Beauty Deserves Better than the Beast

In the new movie, I like Beauty. I always do.

I even like the Beast. Yes, he suffers a bit of testosterone poisoning. He manages his anger poorly. He’s rude and talks coarsely. People are afraid of him. He’s ugly.

What’s not to like?

But even though I mostly like the leading characters, I don’t like the movie.

The central theme of the movie is fine. Beauty and ugly are only skin deep. But to support that, our friends at Disney get everything else wrong.

Here’s the story, for those who were sensible enough to pretend to fall asleep when fairy tales were inflicted on them as children:

The Beast imprisons Beauty’s kindly father in his castle in the French countryside for accidentally stealing a rose from the Beast’s garden. Beauty offers to take her father’s place, and the Beast accepts her offer.

But the Beast is not really a beast. He’s a handsome prince. He’s rich too. He’s just having a bad-hair decade because a local shaman cast a spell over him for being a jerk.

But it’s not his fault that he’s a jerk. It’s the fault of his father who was mean to him before dying and leaving him a beautiful castle and fabulous fortune that enables his life of trustafarian leisure.

His servants are under the same spell. They’ve been turned into a candelabra, a clock, a coat hanger and, well, you get the idea.

Beauty is initially put off by the Beast’s beastliness. He’s violent and threatening. He eats soup without utensils and wears dark pants after Bastille Day. Worst of all, his castle is stuck in that hideous Louis XIII decor that is so 1790s/1970s.

To make a long and predictable story into a short and predictable one, the Beast is actually a nice guy, deep down. Yes, back when he was a jerk, he really was a jerk. But now, he’s a great guy.

He just needs a little lovin’ and understanding and a haircut and bath and a decorator with a palette beyond dark gray. He needs someone to see the beauty inside him — preferably someone who is beautiful on the outside.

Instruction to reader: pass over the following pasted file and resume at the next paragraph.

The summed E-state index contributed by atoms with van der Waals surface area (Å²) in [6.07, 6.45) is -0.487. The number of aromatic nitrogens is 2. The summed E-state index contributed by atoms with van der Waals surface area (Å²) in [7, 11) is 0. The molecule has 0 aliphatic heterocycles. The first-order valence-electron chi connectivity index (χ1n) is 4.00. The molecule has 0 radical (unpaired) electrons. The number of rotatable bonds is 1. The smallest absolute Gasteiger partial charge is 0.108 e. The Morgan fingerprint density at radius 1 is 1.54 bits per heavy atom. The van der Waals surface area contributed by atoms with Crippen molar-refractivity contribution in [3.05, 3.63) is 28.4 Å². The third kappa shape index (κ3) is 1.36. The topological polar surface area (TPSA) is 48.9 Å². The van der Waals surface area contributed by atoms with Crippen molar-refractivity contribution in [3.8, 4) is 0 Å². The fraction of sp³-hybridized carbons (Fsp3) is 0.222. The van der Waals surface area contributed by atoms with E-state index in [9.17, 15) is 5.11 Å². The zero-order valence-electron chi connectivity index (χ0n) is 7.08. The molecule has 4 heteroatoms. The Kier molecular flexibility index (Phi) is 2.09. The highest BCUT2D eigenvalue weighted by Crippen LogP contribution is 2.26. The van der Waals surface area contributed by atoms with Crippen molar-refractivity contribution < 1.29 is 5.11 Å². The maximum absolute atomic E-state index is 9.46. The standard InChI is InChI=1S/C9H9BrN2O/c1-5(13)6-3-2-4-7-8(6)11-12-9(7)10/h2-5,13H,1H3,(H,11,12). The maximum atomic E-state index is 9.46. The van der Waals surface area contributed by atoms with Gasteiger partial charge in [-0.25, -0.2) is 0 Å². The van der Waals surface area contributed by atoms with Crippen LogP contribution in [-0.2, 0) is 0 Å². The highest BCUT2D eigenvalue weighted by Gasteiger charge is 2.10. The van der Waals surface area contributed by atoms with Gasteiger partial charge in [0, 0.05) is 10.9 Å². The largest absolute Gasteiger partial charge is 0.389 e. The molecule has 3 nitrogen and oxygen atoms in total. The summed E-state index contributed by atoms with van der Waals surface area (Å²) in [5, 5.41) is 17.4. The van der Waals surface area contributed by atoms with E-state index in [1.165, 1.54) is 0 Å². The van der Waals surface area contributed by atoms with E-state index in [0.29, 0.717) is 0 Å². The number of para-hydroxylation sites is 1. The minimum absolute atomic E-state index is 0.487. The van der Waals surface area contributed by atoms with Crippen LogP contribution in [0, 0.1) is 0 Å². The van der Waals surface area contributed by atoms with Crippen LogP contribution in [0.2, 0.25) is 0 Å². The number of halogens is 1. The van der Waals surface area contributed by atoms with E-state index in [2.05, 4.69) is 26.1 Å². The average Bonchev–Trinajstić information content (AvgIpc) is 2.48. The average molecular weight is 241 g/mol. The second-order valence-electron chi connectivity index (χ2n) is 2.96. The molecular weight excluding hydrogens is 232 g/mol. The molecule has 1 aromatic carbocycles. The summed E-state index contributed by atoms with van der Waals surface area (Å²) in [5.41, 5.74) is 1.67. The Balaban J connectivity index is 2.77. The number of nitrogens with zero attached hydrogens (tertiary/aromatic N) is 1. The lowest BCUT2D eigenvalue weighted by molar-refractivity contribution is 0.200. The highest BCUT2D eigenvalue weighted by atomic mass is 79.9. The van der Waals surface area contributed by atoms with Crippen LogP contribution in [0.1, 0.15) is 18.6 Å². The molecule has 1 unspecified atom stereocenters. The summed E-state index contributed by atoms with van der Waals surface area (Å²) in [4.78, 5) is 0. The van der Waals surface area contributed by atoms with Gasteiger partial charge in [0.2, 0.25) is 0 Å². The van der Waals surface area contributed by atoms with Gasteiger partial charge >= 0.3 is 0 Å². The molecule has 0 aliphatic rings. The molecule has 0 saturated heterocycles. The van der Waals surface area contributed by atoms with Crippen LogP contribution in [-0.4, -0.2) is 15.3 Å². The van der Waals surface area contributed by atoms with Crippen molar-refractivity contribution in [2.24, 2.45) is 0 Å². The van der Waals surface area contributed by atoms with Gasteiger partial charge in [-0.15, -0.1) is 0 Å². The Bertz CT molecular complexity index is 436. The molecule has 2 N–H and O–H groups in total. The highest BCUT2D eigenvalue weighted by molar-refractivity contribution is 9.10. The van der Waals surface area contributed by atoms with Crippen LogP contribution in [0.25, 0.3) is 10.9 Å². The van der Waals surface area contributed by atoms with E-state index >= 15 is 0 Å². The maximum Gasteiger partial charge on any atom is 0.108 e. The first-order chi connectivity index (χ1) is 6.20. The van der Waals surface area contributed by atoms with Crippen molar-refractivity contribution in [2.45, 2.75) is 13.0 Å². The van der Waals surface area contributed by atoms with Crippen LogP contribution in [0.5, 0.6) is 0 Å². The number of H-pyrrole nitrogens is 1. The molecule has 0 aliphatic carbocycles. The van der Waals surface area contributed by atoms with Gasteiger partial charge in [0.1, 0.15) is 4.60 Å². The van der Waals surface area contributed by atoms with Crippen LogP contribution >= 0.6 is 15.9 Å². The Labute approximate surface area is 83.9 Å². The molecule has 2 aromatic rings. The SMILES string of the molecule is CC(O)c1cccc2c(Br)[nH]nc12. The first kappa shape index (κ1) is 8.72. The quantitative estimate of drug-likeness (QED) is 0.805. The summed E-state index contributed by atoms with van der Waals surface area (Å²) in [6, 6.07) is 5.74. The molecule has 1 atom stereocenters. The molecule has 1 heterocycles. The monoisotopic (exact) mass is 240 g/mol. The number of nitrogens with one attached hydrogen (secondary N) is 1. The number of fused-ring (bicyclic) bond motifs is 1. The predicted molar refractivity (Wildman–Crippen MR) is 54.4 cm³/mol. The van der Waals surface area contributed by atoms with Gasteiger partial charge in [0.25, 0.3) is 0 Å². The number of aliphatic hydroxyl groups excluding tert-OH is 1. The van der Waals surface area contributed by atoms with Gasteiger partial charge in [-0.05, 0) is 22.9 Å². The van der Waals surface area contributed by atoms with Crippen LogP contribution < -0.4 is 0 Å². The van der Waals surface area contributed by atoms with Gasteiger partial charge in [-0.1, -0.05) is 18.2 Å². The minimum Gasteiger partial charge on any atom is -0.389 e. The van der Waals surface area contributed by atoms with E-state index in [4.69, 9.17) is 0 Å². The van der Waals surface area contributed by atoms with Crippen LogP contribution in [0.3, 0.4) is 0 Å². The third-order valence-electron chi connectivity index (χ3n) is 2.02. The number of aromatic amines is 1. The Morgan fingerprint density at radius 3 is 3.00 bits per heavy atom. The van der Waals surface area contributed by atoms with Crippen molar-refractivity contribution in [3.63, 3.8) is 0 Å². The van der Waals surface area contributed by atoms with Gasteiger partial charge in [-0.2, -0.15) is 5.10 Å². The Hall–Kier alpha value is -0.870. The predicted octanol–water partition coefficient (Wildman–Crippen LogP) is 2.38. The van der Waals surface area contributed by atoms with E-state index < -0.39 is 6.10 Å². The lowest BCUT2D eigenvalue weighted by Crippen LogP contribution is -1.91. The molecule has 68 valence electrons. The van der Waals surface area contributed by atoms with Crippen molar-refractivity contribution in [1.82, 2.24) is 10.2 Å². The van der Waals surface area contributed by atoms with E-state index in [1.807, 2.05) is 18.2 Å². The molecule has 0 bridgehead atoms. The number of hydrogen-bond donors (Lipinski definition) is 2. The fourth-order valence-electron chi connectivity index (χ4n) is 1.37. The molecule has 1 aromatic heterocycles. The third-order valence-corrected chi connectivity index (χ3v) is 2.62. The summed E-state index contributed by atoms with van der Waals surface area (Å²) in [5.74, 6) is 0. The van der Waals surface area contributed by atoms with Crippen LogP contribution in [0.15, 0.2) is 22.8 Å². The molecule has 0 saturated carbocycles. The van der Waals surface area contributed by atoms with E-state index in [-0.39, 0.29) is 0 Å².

That’s where Beauty comes in. Well, technically, that’s where Beauty is imprisoned by him.

Talk about an awkward first date. But they get past it. She just had to see him again. Really. Because, after all, she’s his prisoner.

You see where this is going. She discovers the beauty inside her ugly captor. In a textbook case of Stockholm Syndrome, she falls in love with him.

That breaks the curse and he transforms back into a handsome prince. He’s exactly the way he was before the spell was cast, except now he’s not a jerk. Best of all, his bad father didn’t come back and the good money he left didn’t go away.

Time out. I have a question. If surface beauty doesn’t matter, why does the Beast regain his? Wouldn’t the message be more compelling if he stayed hideously ugly on his outside, but Beauty loved him nonetheless for what’s on his inside?

And what message does it send that he’s rich and with money he didn’t earn?

And why at the outset is Beauty lamenting her “provincial life” but doing exactly nothing to break out of it, except reading romance novels and dreaming about a Prince Charming? Get a career, girl!

Anyway, back to the story. When the Beast transforms back into a prince, the castle gets a remodeling and all the appliances that used to be the Beast’s servants transform back into servants. They’re happy too.


Along the way, Disney pretends open-mindedness. But actually they present stereotypical portrayals of stupid country folk, limp-wristed gays, sloppy beer drinkers, crazed gun owners, heteronormative heroines, talkative teapots, vicious wolves, fat French armoires, noisy small dogs and valiant horses of pallor.

OK, I’m the father of two single daughters. In case they someday date a beast and someday read my column, I say this to them: If he’s a jerk on the outside, he’s probably worse on the inside.

He doesn’t need reforming; he needs a reformatory. He doesn’t need a prisoner; he needs a prison. Don’t walk away; run.

Notably, we know how the movie ends, but we don’t know what happens after that. Conspicuously absent is the customary “They lived happily ever after.” Hmm.

(Published Apr. 16, 2017 in the Aspen Times at and elsewhere)

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